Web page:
The bench press is the core movement for the chest. Unlike the overhead press, the bench press is a truer test of pushing ability as it requires less support from the lower body. There are many variations of the bench press and the technique you apply to your lifts will vary between a press designed to produce mass and a press designed to produce strength.
What follows is a brief summary of some fundamental techniques and ideas that can be applied to your current bench-pressing routine.
1. You can’t shoot a cannonball out of a canoe.
In order to be able to produce as much force as possible; create a solid base on the bench by placing your feet slightly wider than shoulder-width apart. Keep pressure on the floor using the whole foot rather than the toes. This provides a wide platform that will absorb any lateral deviation during the press itself. If the bar moves from side to side then the leverage against the shoulder will increase dramatically thus making the job much harder. If you are too small to make solid contact put some 20kg plates under your feet.
Exceptions to this technique are when you are either deliberately trying to create instability when using lighter loads or when you are trying to maximise isolation on the chest. This “maximised” isolation is a trade-off between load and technique.
2. Get to grips
Grip the bench with your shoulder-blades. This has the dual benefit or tightening up the back which creates a more solid upper-body platform from which you can press. It also serves to tuck in the elbows an lifts the chest up from the bench. This means that you don’t have to lower the weight as much.
Again the trade-off here is between overall load and range of motion.
3. Pull the bar off the rack
Once you have the above two steps locked-down you can then un-rack the bar.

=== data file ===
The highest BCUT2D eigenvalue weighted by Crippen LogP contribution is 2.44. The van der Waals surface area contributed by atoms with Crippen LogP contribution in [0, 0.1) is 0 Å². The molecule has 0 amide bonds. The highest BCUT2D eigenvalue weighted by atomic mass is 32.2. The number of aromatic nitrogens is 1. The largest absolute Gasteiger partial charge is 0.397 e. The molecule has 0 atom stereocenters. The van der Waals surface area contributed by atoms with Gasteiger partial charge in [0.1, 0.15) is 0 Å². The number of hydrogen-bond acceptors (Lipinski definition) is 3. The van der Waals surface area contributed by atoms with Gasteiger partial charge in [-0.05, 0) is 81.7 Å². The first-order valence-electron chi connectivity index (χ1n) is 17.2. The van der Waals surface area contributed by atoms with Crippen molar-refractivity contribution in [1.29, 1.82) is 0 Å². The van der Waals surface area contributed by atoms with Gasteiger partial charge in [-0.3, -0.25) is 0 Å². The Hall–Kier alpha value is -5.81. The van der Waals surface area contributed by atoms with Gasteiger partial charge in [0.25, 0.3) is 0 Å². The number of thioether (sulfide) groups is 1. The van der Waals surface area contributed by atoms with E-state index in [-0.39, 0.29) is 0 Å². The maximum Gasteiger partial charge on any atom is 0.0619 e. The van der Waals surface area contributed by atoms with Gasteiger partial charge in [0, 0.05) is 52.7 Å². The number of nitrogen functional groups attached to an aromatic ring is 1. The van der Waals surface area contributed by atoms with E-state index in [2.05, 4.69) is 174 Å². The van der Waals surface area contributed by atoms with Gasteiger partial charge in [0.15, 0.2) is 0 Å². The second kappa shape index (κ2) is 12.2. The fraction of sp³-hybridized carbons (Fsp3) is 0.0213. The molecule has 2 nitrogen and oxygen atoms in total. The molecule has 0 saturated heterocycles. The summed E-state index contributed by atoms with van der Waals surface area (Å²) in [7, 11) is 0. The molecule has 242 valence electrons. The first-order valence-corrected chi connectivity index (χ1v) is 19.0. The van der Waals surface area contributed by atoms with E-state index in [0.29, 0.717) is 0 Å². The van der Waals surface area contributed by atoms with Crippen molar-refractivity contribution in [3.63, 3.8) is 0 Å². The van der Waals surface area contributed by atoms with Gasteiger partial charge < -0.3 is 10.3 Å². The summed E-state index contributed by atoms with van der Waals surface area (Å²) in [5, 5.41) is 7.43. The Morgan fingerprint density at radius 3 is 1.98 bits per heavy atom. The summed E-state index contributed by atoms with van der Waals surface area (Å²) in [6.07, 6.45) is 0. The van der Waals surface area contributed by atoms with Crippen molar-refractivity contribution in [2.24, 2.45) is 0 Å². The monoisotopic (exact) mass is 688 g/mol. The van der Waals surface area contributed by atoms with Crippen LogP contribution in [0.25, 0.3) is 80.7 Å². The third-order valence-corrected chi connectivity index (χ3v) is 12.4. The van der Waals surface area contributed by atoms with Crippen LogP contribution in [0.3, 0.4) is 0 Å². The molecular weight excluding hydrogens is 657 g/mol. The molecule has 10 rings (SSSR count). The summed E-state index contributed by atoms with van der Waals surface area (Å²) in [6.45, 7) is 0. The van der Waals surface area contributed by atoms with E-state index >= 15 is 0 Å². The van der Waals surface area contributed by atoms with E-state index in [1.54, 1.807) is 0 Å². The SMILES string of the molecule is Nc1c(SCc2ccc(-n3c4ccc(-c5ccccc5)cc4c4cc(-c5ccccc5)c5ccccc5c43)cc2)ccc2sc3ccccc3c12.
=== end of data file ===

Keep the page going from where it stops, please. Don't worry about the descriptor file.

To do this, try not to just press the bar off the rack. Your elbows will be tucked in and the bar will be slightly further down the chest so you may need to start off further up the bench than usual. This means that you can (with the shoulder still locked back and down) almost pull the bar off the rack into the start position.
I have seen many people create the perfect set-up position only to lose it as soon as they pick up the bar.
4. Make your mark and pull
Once the bar is in position note a spot on the ceiling that lines up with the bar in your eye line. This is where you finish.
From this position, slowly and with control, imagine you are actually pulling the bar down to the chest. This produces more activation from the lats while the chest works eccentrically and steadies the lifts. Once again you are creating a steady and solid base through the whole body to lift from.
5. Bend it
Another useful tip which makes even a regular lift challenging is to actively try and snap the bar like you would a small branch. I challenge you to do it. Use a weight you would normally push out a tough 8 reps with and try snapping the bar as hard as you can while you lift the bar up and down. It will be significantly harder.
This “snapping” action helps to ensure the elbows are tucked in for the entire movement.
6. Vary your lifts
Try switching up your pressing positions. I’m not talking about incline decline etc. I mean hand positions. Varying the width of your hands on the bar will give you different training responses.
There are lots of different options depending on the equipment you have around you. Super-wide, wide, narrow, reverse, hammer (on a special bar, but I have done presses with a hex bar before). And there are obviously dumbbell variations that can take the chest through various ranges of movement all in one set.